The Accessibility Summit, an online conference on accessibility, took place earlier this week. The event is presented by the good folks at Environments for Humans (@e4h). The event was one day in the past few years but was extended to two days this year! If you attended or not, take a look at the great information in the Twitter stream using the hash tag #a11ySummit.
Dennis speaks with George Zamfir on his background, his activity in Toronto, and how Responsive Web Design (RWD) can benefit web accessibility. The conversation stems from George’s talk Responsive Web Design & Accessibility from the Accessibility Camp Toronto last fall. A notable quote from the 50-minute conversation:
As techniques for usability and accessibility have some cross-over, so do RWD and accessibility. Case in point, this recent article on Mashable, 6 Easy Ways to Make Your Website Tablet-Friendly. The main points of George’s presentation are that responsive web design:
is like a user’s custom stylesheet
adheres to web standards
thinks mobile first & uses progressive enhancement (PE)
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So I attended the first day of Google I/O 2011, my first time at a Google event. I was glad to hear a fair amount of talk about accessibility. There were at least 3 sessions focusing on the topic (see below) and a breakout area where you can talk with developers.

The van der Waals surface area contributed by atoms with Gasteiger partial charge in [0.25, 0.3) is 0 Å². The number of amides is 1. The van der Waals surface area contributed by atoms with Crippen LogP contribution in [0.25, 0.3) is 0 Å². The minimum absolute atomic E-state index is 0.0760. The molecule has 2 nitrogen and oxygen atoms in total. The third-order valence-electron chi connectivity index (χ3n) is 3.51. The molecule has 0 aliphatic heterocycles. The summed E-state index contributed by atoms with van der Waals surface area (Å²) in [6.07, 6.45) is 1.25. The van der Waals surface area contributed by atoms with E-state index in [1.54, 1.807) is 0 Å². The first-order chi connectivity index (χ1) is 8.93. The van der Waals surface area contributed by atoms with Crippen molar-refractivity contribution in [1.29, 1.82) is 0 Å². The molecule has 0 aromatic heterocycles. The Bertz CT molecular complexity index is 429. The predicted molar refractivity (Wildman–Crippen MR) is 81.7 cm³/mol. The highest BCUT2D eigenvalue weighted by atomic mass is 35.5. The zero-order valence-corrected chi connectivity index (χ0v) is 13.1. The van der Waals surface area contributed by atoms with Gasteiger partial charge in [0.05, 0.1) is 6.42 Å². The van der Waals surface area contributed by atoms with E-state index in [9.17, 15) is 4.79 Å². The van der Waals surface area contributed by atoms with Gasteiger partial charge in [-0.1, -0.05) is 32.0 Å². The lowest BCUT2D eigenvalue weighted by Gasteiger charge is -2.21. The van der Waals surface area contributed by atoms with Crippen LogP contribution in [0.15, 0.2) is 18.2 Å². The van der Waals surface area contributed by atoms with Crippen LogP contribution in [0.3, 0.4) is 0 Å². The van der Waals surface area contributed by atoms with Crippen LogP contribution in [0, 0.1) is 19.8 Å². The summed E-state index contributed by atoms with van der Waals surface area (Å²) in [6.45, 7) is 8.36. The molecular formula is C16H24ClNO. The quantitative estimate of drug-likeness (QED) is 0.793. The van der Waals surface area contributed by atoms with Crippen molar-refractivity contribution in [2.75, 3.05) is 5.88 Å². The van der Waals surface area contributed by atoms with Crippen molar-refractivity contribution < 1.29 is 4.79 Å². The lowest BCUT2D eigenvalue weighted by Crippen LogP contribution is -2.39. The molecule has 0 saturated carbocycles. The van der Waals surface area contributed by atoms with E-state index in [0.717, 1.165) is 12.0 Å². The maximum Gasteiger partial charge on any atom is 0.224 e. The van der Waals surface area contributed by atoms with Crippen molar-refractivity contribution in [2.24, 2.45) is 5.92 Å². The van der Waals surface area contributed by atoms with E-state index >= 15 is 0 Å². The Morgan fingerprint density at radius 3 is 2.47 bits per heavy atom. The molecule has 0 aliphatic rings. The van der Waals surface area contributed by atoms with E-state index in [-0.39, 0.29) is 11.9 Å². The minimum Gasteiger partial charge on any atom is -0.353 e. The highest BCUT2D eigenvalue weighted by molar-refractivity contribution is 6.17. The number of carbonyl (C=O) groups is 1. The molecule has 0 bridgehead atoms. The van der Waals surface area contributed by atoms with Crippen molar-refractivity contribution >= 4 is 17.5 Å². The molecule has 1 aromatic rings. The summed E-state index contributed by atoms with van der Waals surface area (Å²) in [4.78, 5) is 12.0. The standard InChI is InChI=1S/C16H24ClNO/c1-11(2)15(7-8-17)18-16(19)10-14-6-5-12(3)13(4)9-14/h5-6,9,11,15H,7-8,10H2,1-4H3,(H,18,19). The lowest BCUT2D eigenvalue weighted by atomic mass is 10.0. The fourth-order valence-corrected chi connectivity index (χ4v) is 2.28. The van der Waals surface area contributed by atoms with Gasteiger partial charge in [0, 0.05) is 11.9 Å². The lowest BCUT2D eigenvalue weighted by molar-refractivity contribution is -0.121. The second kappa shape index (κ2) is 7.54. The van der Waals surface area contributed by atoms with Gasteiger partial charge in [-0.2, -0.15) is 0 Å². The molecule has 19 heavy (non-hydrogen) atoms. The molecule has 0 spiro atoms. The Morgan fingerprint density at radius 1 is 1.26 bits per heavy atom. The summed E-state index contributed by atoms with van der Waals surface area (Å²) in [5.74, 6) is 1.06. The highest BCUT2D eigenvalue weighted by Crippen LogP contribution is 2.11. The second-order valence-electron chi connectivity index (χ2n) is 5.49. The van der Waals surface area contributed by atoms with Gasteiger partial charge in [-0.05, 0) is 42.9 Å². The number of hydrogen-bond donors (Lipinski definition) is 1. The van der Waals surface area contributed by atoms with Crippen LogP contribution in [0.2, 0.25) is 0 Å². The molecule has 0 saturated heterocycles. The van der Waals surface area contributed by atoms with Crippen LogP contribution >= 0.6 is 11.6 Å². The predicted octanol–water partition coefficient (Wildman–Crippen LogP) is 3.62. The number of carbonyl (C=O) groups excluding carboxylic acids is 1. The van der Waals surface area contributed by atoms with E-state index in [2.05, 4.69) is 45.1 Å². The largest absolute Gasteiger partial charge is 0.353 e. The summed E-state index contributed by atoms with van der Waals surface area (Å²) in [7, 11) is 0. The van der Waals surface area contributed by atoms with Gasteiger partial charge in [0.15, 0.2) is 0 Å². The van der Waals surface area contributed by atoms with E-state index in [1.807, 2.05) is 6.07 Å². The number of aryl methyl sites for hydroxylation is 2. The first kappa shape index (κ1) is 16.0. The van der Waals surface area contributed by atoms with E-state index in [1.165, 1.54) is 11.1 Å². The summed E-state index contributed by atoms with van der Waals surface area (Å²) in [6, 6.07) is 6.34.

There was even an accessibility “Developer Sandbox” area which was great. I tried out the ChromeVox screen reader on a Chromebook with help from Google’s Rachel Shearer. I got a quick demo of the built-in TalkBack screen reader on an Android mobile device. Mika Pyyhkala and I were shown the LevelStar braille device running Android. The University of Washington showed off their mobile ASL Android project which used video chat technology.
Some tips for Android development from the sessions are:
In Android code, ensure images, especially ImageButtons, are labeled with contentDescription.
Use standard controls.
Stick with standard or modified views; custom very complex to make accessible.
Ensure all controls reachable with D-pad and Trackball.
Test with screen reader using D-Pad. To turn on, enable accessibility under Settings/Accessibility, then enable Talkback.
Take advantage of device’s “many eyes and ears” for alternative input/output (microphone, speaker, touch screen, camera, GPS)
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